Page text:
Bill Steigerwald

For the last 18 months, Denver Post staffer Chuck Plunkett's beat has been next week's Democratic National Convention and the logistical preparations his city has been making to host it.

Plunkett, an Arkansas native, is a former Pittsburgh Tribune-Review reporter who earned his masters in fiction writing at Pitt. He moved to Denver about five years ago and was working on The Post's investigative desk when he was assigned to cover the convention that starts Monday and will draw at least 50,000 visitors. I called my friend and former colleague Wednesday to find out if Denver is prepared for what one civic booster told USA Today was "the biggest event in the history of the city":

Q: Is Denver ready for the Democrats?

A: I think it's as ready as it could be. There aren't any huge lingering holes in their preparations that I see.

Q: What was the biggest problem the city has had to deal with?

A: The Denver Host Committee is the nonprofit organization that was formed to host the convention. Its main responsibility, above all else, is to raise the millions and millions of dollars in private cash donations that the Democratic National Convention Committee has to have to put this thing on.

The host committee has now raised the $40.6 million it agreed to raise and an additional $11 million in donated goods and services that was required of it. Because Barack Obama moved his acceptance speech outdoors to Invesco Field at Mile High, they have to raise an additional $4 million to $6 million more. They say they will have that done with a little bit of mop up into next week.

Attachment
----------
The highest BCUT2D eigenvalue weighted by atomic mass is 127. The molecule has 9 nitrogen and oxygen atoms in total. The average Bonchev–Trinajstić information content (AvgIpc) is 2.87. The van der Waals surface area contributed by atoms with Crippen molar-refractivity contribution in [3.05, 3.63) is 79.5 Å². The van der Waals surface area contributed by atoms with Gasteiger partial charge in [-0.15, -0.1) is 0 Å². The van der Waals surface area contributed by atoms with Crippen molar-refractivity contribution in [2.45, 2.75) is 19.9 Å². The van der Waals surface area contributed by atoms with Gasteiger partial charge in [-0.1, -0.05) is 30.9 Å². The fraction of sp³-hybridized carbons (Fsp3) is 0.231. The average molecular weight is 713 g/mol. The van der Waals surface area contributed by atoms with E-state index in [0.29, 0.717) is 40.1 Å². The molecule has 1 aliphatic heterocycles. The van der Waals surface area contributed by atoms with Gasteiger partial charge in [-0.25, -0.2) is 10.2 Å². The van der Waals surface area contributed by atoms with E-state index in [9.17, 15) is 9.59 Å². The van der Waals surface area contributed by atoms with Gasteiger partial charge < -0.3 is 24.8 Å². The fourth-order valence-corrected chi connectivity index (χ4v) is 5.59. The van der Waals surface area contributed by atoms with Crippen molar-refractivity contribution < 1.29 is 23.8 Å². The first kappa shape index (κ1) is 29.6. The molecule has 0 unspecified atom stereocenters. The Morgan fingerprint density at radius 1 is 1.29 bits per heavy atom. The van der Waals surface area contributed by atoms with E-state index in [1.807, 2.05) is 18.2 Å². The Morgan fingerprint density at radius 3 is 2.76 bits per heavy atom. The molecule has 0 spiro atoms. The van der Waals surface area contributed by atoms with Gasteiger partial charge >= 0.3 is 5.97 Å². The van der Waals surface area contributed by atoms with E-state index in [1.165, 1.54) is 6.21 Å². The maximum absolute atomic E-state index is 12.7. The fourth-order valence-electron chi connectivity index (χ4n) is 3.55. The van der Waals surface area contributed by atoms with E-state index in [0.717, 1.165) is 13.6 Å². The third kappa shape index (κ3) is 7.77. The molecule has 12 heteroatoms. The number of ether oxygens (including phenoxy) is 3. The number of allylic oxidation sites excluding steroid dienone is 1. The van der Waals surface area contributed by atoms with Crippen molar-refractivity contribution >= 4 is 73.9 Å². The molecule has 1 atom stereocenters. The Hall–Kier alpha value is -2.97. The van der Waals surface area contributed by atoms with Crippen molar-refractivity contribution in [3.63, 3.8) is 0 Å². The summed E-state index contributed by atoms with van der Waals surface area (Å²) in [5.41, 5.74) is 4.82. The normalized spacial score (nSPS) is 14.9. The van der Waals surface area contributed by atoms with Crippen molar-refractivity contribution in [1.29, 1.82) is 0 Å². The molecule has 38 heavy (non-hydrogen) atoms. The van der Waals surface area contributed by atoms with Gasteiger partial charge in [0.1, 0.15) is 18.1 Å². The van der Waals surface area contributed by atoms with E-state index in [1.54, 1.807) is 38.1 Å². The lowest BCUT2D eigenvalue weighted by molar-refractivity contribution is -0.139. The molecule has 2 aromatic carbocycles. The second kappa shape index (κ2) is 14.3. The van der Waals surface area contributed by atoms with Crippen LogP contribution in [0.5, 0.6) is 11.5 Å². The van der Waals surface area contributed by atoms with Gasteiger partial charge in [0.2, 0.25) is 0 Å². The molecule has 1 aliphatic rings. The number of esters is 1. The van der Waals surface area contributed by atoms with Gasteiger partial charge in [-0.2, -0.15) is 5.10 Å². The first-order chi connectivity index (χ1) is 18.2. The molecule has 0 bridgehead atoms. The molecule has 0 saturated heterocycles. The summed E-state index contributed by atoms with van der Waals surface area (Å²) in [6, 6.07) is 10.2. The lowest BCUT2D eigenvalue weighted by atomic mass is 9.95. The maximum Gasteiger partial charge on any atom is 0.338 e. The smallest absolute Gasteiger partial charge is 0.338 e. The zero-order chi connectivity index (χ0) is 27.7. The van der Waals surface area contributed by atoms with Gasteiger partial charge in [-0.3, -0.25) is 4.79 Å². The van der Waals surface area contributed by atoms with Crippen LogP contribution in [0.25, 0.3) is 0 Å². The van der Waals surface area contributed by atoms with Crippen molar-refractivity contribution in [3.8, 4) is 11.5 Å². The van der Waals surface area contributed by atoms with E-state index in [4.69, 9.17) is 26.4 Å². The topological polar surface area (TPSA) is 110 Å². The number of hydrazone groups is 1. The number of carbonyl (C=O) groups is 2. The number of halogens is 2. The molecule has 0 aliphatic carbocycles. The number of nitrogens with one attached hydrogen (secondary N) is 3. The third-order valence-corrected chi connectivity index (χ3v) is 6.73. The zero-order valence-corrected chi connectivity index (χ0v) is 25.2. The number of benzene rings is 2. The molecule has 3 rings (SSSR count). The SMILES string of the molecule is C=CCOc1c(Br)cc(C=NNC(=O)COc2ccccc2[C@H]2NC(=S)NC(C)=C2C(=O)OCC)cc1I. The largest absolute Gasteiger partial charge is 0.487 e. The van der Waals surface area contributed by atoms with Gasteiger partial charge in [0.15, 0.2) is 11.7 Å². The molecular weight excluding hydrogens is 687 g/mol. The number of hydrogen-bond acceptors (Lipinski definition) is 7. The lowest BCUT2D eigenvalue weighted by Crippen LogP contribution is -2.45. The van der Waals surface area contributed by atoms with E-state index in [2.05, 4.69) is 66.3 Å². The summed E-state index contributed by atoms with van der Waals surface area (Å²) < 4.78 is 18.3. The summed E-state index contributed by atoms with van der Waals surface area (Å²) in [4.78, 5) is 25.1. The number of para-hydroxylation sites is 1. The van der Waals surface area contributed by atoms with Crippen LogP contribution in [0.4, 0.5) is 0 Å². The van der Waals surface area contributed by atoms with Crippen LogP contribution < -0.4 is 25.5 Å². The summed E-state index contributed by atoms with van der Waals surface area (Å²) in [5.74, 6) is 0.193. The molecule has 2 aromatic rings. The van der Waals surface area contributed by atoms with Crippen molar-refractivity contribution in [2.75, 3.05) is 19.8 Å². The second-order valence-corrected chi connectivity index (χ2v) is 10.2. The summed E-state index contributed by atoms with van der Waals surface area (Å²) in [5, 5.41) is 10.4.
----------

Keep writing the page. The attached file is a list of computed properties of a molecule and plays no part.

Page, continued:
In trying to meet their money-raising obligations, the host committee had some problems. They were $11 million behind in fundraising in June, their last deadline, so they had to scrap two dozen parties at prime Denver locations that they had been planning for months and months and months for all the delegations that come. There are 56 delegations, and the host committee is required to welcome them all on the opening Sunday. It's supposed to be a chance to showcase the city and that kind of thing. But due to the lack of money, they had to scrap all of that and consolidate it down into one big party on Sunday for 6,000 delegates and guests.

Q: What will the convention cost the taxpayers of Denver?

Bill Steigerwald

Bill Steigerwald, born and raised in Pittsburgh, is a former L.A. Times copy editor and free-lancer who also worked as a docudrama researcher for CBS-TV in Hollywood before becoming a reporter for the Pittsburgh Post-Gazette and a columnist Pittsburgh Tribune-Review. Bill Steigerwald recently retired from daily newspaper journalism..